Rajiv Gandhi assassination: SC dismisses Perarivalan's plea seeking recall of 1999 verdict upholding his conviction

The Supreme Court today dismissed the plea of convict A G Perarivalan seeking recall of its May 1999 judgement upholding his conviction in the Rajiv Gandhi assassination case.

Published: 14th March 2018 03:39 PM  |   Last Updated: 14th March 2018 07:11 PM   |  A+A-

File: Perarivalan being escorted out of prison | Express


NEW DELHI: The Supreme Court today dismissed a plea of one of the convicts in the former Prime Minister Rajiv Gandhi assassination case seeking recall of the May 1999 verdict upholding his conviction.

The apex court said the materials brought on record before it does not inspire confidence to interfere with the May 11, 1999 verdict in which 45-year-old A G Perarivalan and three others were initially awarded death sentence which was later commuted to life term.

A bench of Justices Ranjan Gogoi, R Banumathi and M M Shantanagoudar, however, kept the main petition of Perarivalan pending in which he has sought suspension of his life sentence in the case till the completion of the probe by CBI-led Multi Disciplinary Monitoring Agency (MDMA) into the larger conspiracy behind the assassination.

The bench asked the MDMA to file a status report in four weeks with regard to the status of a Letter Rogatory sent to Sri Lanka for examining one of the accused Nixon alias Suren, who is lodged in Colombo jail.

During the hearing, the CBI sought dismissal of the plea filed by Perarivalan seeking recall of the May 1999 verdict upholding his conviction, saying it was not "maintainable" and his role in the conspiracy was "clearly established".

Additional Solicitor General Pinky Anand, appearing for CBI, said Perarivalan's application for recall of the verdict was "devoid of merit" and is liable to be dismissed at the threshold with heavy cost.

Anand said that his role was not limited to procuring nine-volt batteries alone, which were allegedly used in the improvised explosive device (IED) that had killed Gandhi.

"He had even visited Jaffna in Sri Lanka in the first week of June 1990, besides attending a public meeting along with other conspirators which was addressed by former Prime Minister V P Singh on May 7, 1991 in Tamil Nadu," she said.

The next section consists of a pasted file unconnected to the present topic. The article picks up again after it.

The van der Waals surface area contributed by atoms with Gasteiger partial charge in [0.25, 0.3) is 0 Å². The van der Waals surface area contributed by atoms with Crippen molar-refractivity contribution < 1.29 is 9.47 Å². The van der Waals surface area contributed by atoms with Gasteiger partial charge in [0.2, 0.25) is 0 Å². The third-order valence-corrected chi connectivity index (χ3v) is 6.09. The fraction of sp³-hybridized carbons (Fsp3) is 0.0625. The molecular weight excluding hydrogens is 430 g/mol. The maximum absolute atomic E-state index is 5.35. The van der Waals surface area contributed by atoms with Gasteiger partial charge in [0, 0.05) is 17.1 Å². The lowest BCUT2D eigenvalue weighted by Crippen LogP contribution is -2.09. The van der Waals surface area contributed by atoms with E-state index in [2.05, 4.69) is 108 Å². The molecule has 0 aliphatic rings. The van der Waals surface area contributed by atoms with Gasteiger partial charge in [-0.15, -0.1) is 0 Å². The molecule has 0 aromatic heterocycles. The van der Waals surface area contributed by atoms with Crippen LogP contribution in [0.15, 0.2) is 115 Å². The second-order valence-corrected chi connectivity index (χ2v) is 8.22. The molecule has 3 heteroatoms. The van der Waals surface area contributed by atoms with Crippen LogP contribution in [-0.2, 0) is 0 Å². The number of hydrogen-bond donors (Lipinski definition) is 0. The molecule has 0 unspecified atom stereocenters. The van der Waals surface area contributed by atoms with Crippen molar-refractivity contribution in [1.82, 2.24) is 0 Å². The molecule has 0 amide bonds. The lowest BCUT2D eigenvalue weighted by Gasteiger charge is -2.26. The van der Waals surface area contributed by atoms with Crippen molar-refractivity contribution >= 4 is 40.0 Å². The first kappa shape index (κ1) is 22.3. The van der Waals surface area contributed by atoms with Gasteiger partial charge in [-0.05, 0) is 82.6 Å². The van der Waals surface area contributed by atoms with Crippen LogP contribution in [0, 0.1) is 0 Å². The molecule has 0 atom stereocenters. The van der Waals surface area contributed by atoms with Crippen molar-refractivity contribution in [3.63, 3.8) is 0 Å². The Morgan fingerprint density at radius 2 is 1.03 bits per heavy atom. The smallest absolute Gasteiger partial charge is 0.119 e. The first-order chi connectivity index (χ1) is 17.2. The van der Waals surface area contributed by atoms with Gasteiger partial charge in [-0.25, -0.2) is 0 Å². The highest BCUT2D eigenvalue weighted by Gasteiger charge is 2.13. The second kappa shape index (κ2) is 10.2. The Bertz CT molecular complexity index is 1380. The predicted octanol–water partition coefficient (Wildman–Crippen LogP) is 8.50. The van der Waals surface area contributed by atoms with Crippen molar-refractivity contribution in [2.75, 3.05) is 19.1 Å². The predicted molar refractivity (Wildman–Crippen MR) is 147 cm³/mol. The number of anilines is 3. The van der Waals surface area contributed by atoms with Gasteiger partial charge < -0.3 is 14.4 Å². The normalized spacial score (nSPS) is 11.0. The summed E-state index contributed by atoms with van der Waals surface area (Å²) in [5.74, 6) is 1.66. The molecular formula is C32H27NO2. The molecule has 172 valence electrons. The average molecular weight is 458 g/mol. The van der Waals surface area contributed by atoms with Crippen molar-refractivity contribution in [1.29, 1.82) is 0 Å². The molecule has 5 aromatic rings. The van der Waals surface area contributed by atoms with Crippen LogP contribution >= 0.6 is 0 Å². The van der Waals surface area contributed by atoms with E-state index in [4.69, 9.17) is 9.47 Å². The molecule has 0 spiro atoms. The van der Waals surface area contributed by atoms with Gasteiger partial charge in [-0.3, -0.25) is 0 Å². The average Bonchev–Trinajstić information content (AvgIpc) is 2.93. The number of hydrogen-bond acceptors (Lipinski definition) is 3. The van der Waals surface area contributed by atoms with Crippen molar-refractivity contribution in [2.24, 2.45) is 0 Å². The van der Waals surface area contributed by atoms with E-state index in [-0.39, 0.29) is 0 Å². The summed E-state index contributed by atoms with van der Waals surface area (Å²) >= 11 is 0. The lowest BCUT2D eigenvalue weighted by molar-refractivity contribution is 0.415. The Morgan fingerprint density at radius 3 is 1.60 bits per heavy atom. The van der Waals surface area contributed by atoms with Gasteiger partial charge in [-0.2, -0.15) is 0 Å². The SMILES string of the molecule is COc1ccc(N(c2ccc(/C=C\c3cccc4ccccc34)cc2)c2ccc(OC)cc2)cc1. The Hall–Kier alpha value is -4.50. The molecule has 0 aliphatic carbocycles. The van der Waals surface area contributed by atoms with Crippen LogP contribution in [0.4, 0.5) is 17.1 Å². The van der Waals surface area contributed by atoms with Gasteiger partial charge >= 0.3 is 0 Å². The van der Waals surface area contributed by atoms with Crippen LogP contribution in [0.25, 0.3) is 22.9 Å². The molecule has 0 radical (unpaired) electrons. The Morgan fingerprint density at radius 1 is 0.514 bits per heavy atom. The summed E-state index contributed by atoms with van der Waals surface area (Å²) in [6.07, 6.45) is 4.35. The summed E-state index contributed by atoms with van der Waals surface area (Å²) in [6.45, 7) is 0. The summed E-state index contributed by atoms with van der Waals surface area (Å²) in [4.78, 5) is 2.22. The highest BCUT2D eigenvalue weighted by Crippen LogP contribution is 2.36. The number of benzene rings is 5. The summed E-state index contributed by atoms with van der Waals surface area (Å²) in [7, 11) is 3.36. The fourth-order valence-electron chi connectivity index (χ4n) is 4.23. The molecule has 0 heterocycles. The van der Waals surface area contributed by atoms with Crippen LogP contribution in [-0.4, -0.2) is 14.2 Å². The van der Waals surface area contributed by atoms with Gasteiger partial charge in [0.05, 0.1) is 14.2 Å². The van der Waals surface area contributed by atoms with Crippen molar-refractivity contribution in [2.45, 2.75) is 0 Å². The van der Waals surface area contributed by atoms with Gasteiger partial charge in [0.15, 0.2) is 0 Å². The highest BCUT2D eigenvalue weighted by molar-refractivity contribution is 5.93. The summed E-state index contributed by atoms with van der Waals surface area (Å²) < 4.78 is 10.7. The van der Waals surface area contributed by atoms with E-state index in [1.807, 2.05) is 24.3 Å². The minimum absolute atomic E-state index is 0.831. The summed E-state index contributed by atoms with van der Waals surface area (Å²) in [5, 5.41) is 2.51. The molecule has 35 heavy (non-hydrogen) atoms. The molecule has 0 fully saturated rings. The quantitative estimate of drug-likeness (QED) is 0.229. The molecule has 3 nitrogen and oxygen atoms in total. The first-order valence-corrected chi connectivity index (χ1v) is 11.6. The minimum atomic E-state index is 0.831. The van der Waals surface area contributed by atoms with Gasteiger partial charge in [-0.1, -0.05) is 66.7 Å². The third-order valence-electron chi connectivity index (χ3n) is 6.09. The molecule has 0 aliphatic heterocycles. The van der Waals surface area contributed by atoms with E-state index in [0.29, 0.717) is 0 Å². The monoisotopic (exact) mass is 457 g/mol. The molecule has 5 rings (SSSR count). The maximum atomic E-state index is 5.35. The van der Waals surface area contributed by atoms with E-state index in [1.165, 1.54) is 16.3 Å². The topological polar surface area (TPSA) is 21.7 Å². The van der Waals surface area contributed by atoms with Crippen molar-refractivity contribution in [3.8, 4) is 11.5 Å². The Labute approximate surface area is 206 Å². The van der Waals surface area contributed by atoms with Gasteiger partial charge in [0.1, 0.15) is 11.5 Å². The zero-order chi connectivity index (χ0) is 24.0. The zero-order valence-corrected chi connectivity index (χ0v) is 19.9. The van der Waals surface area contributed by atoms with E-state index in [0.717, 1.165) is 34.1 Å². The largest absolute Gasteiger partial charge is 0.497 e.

Anand said that even if the part of the confessional statement of Perarivalan recorded under the Terrorist and Disruptive Activities (Prevention) Act by former CBI official V Thiagarajan is taken out, there are enough material to suggest that he was an active conspirator in the assassination.

Advocate Gopal Shankaranarayanan, appearing for Perarivalan, said the knowledge and intent were the two key points attributed to his client which may not be correct and all aspects have to be looked into in entirety.

He said Perarivalan was just 19-year-old when the incident had taken place and had no knowledge of what he was doing and for what purpose batteries were purchased.

To this, the bench said "the soul of your conviction is the confessional statement which is admissable under TADA.

If you have materials to suggest otherwise, then you satisfy us".

Shankarnarayanan replied he was in the know of the conspiracy but did not know for what purpose the batteries were asked to be bought.

"When we look into the entire facts and circumstances, we find that he (Prerivalan) was an engineer in electronics, knew the purpose for which batteries were used, was part of a conspiracy to attack Vellore Fort, had common hatred towards one person and had openly accepted that he was a member of LTTE.

Was all this not sufficient for the court to arrive at a conclusion," the top court asked.

Shankarnarayanan said the batteries were purchased on May 7, 1991 while the incident had taken place on May 21, 1991 and "was it not odd that entire explosive belt was sent from Sri Lanka except the two batteries".

The bench was not satisfied with the answer and said that the evidence brought on record was enough to draw an inference by the court for the charge of conspiracy against Perarivalan.

Former prime minister Rajiv Gandhi was assassinated on the night of May 21, 1991 at Sriperumbudur in Tamil Nadu by a woman suicide bomber, identified as Dhanu, at a poll rally.

Fourteen others, including Dhanu herself, were also killed.

Gandhi's assassination was perhaps the first case of suicide bombing which had claimed the life of a high-profile leader.

In its May 1999 order, the top court had upheld the death sentence of four convicts -- Perarivalan, Murugan, Santham and Nalini -- in the assassination case.

In April 2000, the Tamil Nadu governor had commuted the death sentence of Nalini on the basis of state government's recommendation and an appeal by former Congress president and Rajiv Gandhi's widow Sonia Gandhi.

On February 18, 2014, the top court had commuted the death sentence of Perarivalan to life imprisonment, along with that of two other prisoners - Santhan and Murugan - on grounds of a delay of 11 years in deciding their mercy pleas by the Centre.

The MDMA, set up in 1998 on the recommendations of Justice M C Jain Commission of Inquiry which had probed the conspiracy aspect of Gandhi's assassination, is headed by a CBI official and comprises officers from IB, RAW and Revenue Intelligence and other agencies.


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